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Why Kairos?

Updated: Mar 1

Michael Challman Team Leader Edinburgh Kairos #13 I served in Lamplighter Ministry for ten years, being involved in all positions. I have always been passionate about men's ministry, knowing that this is what God has called me to do. Two years ago, I was invited to serve with other Kairos men at the Edinburgh Correctional Facility. God led me to this group of brothers, allowing me to walk with them while doing kingdom work with the incarcerated men.I have been blessed by the Kairos men in so many areas of my life and have seen that they have a heart for God. It is incredible to see Him move in and through each man. I know, in this ministry, that I have found my calling. I am passionate about my outside and inside brothers. Proverbs 27:17 "As iron sharpens iron, so one person sharpens another." I know that this scripture is lived out daily in this ministry. My brothers need me, but I need them even more. I thank God daily for bringing me to Kairos and using me in a way that only He can. 

To Him be the glory, always!

Robert Schellenberg Team Leader Edinburgh Kairos #10

I do Kairos because I believe that this is where God wants me to serve. The prison and the prisoners are where I feel comfortable. These are my people. Having lived a life of addiction and getting clean, I know that service work is an important aspect of recovery. More importantly a recovery through Christ. A lot of people struggle with the chains of addiction especially drug addiction. But there is a way out and that is through Jesus. People should choose to serve in an area that they are passionate about and I have made it my mission to tell the broken and hopeless that there is hope and there is a future for them. I also go into the Morgan County Jail every Thursday night and lead a bible study. I will continue to do Kairos for the rest of my life. I don’t just do it for the participants, I do it for me also and make sure God gets all the glory.. There is a certain high that you get from one of these weekends that no other drug can replace.  God turned my mess into a message. I have a testimony and its mine and nobody can have it. Some people are going through the same thing I went through for 20 years and needs to hear it. Doing talks and sitting at the table and talking with these guys is very rewarding for me.  I am leading the Kairos 10 weekend in the spring of 2020. What an honor and privilege this is for me. Its amazing to think about what all God has done in my life. Where he has taken me and what he has taken me away from. The people he’s put in my life and the people he’s taken out of my life. Kairos is a godsend. I know that. He gave me Kairos!!!

Willie L Pinkston Sr.Edinburgh Kairos Liaison Well, there are several reasons why but I think the most important one is the inmates rarely have Christ in their lives if they did they wouldn't be where they are. I know that Kairos can make a difference by bringing the word to them about Jesus Christ. I don't go in the prisons believing that I can make a difference in all of them. But I pray that if we could just change one life, it will be worth it. The reason I do Kairos weekends you see and feel the presence of God. The transformation in the inmates from day one to day 4 is miraculous. This is not observed in all of the inmates but there are a few that you can tell on their faces when they realize there is a God and how much he loves him. This is also confirmed when we attend prayer and share it is how they testify as to how their lives have changed for the better and how religiously they attend each meeting. I wouldn't be telling you the whole truth if I didn't also say that the feelings of great gratitude that I personally get after each meeting. The great gratitude is to our Heavenly Father for allowing me the opportunity to be in those men's lives. Travis Burgan Team Leader Edinburgh Kairos #8 The reason I do Kairos has changed with each weekend that I complete. For the 1st weekend, it was simply because a friend asked me and because of what the Bible tells us in Matthew 25:36, 'I was in prison and you came to Me.' it seemed very clear to me that this was something that needed to be done. By the 2nd weekend, I did it because the first time was such an UNREAL experience that it shook me to my core. I remember describing it as having a front-row seat to God's Miracle Factory. By the 3rd weekend, I did it for more than just the weekend. It was for the whole community, the guys on the inside that I see when I go to Prayer & Share, and for the guys on the team. Godly men come together to try to do God's will, not in a grandiose way but in a very humble way and a very vulnerable way. They share their brokenness, not broken in a bad way but broken in the way only Jesus can create. I often say I feel like we are the island of broken Christians, and by God's grace alone, the weekend comes together to show God's love to the guys going through the weekend.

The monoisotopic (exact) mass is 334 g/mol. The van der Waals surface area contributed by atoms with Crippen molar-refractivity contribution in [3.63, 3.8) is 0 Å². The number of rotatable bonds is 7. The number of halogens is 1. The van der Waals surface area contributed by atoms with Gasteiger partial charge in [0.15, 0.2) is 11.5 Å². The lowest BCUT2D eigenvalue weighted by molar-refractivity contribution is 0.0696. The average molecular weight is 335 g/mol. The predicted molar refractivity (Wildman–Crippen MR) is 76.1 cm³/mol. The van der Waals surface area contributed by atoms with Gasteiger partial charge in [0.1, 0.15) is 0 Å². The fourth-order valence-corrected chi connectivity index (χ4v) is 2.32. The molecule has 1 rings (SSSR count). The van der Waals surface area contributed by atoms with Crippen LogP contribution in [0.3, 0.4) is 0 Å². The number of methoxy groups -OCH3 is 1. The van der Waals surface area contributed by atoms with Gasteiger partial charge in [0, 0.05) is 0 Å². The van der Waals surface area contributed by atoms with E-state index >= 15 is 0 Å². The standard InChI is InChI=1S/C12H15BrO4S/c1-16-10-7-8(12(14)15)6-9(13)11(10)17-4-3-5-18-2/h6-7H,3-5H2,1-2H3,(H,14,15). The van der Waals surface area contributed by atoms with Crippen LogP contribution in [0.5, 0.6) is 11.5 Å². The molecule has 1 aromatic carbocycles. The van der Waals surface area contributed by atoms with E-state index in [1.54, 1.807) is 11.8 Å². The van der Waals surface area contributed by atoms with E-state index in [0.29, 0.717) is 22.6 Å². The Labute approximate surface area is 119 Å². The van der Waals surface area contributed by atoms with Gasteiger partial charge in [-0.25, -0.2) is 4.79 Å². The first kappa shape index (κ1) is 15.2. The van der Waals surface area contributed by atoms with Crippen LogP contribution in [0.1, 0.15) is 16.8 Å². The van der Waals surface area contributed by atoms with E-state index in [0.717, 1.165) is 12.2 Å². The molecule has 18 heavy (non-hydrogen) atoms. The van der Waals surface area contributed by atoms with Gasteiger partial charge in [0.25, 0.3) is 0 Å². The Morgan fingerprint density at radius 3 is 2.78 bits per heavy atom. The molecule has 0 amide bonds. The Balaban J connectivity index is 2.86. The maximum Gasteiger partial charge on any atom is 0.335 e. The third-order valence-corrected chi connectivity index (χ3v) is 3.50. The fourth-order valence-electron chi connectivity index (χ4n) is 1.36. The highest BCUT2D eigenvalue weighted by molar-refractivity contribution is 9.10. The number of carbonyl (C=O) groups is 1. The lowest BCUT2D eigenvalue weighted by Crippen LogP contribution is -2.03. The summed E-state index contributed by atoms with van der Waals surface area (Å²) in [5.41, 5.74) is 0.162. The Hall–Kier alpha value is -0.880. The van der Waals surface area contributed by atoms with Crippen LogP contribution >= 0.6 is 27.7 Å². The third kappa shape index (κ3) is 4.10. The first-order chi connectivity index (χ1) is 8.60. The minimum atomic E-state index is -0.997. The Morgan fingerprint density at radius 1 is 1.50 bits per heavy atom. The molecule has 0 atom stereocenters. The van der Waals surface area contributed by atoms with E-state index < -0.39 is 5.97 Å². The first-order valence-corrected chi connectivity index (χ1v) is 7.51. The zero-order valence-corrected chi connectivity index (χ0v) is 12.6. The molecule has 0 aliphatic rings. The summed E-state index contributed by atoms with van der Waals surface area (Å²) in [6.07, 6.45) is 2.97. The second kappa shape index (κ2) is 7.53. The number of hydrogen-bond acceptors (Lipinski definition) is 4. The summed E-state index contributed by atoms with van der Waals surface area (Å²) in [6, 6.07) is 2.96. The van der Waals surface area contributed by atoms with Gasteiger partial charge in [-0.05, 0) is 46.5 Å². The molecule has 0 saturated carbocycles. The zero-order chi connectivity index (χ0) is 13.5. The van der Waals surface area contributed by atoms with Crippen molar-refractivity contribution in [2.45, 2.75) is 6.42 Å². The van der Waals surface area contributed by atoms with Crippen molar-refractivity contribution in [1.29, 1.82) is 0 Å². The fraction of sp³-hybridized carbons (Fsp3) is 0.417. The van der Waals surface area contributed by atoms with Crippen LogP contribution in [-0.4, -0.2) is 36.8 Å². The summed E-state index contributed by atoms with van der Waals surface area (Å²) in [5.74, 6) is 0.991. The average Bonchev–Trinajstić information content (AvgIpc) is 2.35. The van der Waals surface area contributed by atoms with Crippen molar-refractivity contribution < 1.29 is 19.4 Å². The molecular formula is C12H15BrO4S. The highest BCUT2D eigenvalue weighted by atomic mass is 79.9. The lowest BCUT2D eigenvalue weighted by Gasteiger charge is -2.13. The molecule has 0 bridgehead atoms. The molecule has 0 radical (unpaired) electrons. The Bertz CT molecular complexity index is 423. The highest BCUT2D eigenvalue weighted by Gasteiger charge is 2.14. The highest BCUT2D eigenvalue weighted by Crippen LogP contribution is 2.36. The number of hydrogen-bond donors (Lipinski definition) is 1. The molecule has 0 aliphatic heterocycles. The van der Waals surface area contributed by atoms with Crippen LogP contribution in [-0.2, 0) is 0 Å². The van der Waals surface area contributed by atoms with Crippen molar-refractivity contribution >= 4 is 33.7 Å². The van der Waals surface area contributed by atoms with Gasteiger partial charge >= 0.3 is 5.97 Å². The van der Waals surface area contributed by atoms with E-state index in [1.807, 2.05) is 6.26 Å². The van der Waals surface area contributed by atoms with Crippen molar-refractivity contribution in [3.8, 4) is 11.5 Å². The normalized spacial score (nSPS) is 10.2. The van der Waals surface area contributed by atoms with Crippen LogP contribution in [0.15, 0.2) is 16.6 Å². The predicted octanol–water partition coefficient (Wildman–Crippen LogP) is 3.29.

Rod Neeson Edinburgh Kairos Agape Coordinator I remember the thoughts I had some years ago while I drove past the Putnamville facility on US 40. I am ashamed to admit this but I felt only judgment and disgust as I saw men outside in the yard playing ball or just walking with others in conversation. My thoughts were, what a waste of taxpayer dollars and that these guys need to be punished and not enjoy playtime. The Kairos experience strongly confronted my prejudice. Since I had no knowledge about the men in the facility, I never knew their name, I never thought about how they feel or where they are in their walk with God, I felt justified and righteous in my condemnation of them. In my Kairos weekend, my eyes were opened as I sat at the table and listened to the men share their journey. I heard about their childhood, family upbringing, their relationships with the women in their life, and how much they miss their children. The shameful feelings they have for being locked up and most painfully how abandoned they feel and lonely. In that weekend I came to embrace each man at my table. I found a connection with them in that we share the bumps and bruises of life. I know that I am no different from anyone at my table, and together we joined as brothers in Christ. Today I look forward to going in the prison on a prayer and share night and celebrating with them the amazing love of God. We are all blessed with this love, not because we have done anything to earn it, but because God has first loved us. It is odd that God freed me of my prison of judgment by bringing into the State Prison system and healing my soul through the very people I condemned.